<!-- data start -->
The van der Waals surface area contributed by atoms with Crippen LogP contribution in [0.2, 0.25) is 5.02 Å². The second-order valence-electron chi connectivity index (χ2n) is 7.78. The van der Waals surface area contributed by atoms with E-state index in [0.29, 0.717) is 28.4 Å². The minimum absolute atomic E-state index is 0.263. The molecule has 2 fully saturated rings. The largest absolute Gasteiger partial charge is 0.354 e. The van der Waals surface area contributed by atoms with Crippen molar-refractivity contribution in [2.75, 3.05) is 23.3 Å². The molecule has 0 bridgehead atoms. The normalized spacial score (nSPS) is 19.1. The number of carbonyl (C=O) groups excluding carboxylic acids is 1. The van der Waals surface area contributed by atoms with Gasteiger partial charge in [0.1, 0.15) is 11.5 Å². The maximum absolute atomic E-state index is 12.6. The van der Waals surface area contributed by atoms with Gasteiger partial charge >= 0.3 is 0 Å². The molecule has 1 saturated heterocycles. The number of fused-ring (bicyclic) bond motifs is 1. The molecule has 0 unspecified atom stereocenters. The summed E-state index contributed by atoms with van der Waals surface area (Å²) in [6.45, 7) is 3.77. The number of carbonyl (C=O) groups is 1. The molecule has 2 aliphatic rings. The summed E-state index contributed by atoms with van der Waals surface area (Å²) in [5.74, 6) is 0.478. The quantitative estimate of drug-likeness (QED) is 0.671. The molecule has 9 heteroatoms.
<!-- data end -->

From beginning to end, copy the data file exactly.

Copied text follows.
The van der Waals surface area contributed by atoms with Crippen LogP contribution in [0.2, 0.25) is 5.02 Å². The second-order valence-electron chi connectivity index (χ2n) is 7.78. The van der Waals surface area contributed by atoms with E-state index in [0.29, 0.717) is 28.4 Å². The minimum absolute atomic E-state index is 0.263. The molecule has 2 fully saturated rings. The largest absolute Gasteiger partial charge is 0.354 e. The van der Waals surface area contributed by atoms with Crippen molar-refractivity contribution in [2.75, 3.05) is 23.3 Å². The molecule has 0 bridgehead atoms. The normalized spacial score (nSPS) is 19.1. The number of carbonyl (C=O) groups excluding carboxylic acids is 1. The van der Waals surface area contributed by atoms with Gasteiger partial charge in [0.1, 0.15) is 11.5 Å². The maximum absolute atomic E-state index is 12.6. The van der Waals surface area contributed by atoms with Gasteiger partial charge >= 0.3 is 0 Å². The molecule has 1 saturated heterocycles. The number of fused-ring (bicyclic) bond motifs is 1. The molecule has 0 unspecified atom stereocenters. The summed E-state index contributed by atoms with van der Waals surface area (Å²) in [6.45, 7) is 3.77. The number of carbonyl (C=O) groups is 1. The molecule has 2 aliphatic rings. The summed E-state index contributed by atoms with van der Waals surface area (Å²) in [5.74, 6) is 0.478. The quantitative estimate of drug-likeness (QED) is 0.671. The molecule has 9 heteroatoms.